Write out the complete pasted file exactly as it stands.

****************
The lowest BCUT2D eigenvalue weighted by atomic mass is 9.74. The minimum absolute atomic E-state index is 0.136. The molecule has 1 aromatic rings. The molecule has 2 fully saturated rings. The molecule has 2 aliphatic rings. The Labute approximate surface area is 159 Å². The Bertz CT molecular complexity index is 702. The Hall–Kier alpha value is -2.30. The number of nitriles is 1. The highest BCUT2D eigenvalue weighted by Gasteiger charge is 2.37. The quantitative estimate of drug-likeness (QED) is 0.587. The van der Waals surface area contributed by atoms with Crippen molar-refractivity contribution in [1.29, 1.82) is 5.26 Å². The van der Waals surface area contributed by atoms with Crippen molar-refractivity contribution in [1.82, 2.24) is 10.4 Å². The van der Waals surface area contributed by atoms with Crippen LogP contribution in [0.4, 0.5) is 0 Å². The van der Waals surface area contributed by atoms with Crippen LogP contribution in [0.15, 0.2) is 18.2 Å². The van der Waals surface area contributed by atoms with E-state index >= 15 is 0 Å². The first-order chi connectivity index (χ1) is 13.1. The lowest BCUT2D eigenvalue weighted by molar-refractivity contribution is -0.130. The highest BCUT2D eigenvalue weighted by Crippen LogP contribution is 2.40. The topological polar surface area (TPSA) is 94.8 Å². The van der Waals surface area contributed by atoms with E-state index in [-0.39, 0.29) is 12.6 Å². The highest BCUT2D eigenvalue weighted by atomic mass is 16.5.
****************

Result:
The lowest BCUT2D eigenvalue weighted by atomic mass is 9.74. The minimum absolute atomic E-state index is 0.136. The molecule has 1 aromatic rings. The molecule has 2 fully saturated rings. The molecule has 2 aliphatic rings. The Labute approximate surface area is 159 Å². The Bertz CT molecular complexity index is 702. The Hall–Kier alpha value is -2.30. The number of nitriles is 1. The highest BCUT2D eigenvalue weighted by Gasteiger charge is 2.37. The quantitative estimate of drug-likeness (QED) is 0.587. The van der Waals surface area contributed by atoms with Crippen molar-refractivity contribution in [1.29, 1.82) is 5.26 Å². The van der Waals surface area contributed by atoms with Crippen molar-refractivity contribution in [1.82, 2.24) is 10.4 Å². The van der Waals surface area contributed by atoms with Crippen LogP contribution in [0.4, 0.5) is 0 Å². The van der Waals surface area contributed by atoms with Crippen LogP contribution in [0.15, 0.2) is 18.2 Å². The van der Waals surface area contributed by atoms with E-state index >= 15 is 0 Å². The first-order chi connectivity index (χ1) is 13.1. The lowest BCUT2D eigenvalue weighted by molar-refractivity contribution is -0.130. The highest BCUT2D eigenvalue weighted by Crippen LogP contribution is 2.40. The topological polar surface area (TPSA) is 94.8 Å². The van der Waals surface area contributed by atoms with E-state index in [-0.39, 0.29) is 12.6 Å². The highest BCUT2D eigenvalue weighted by atomic mass is 16.5.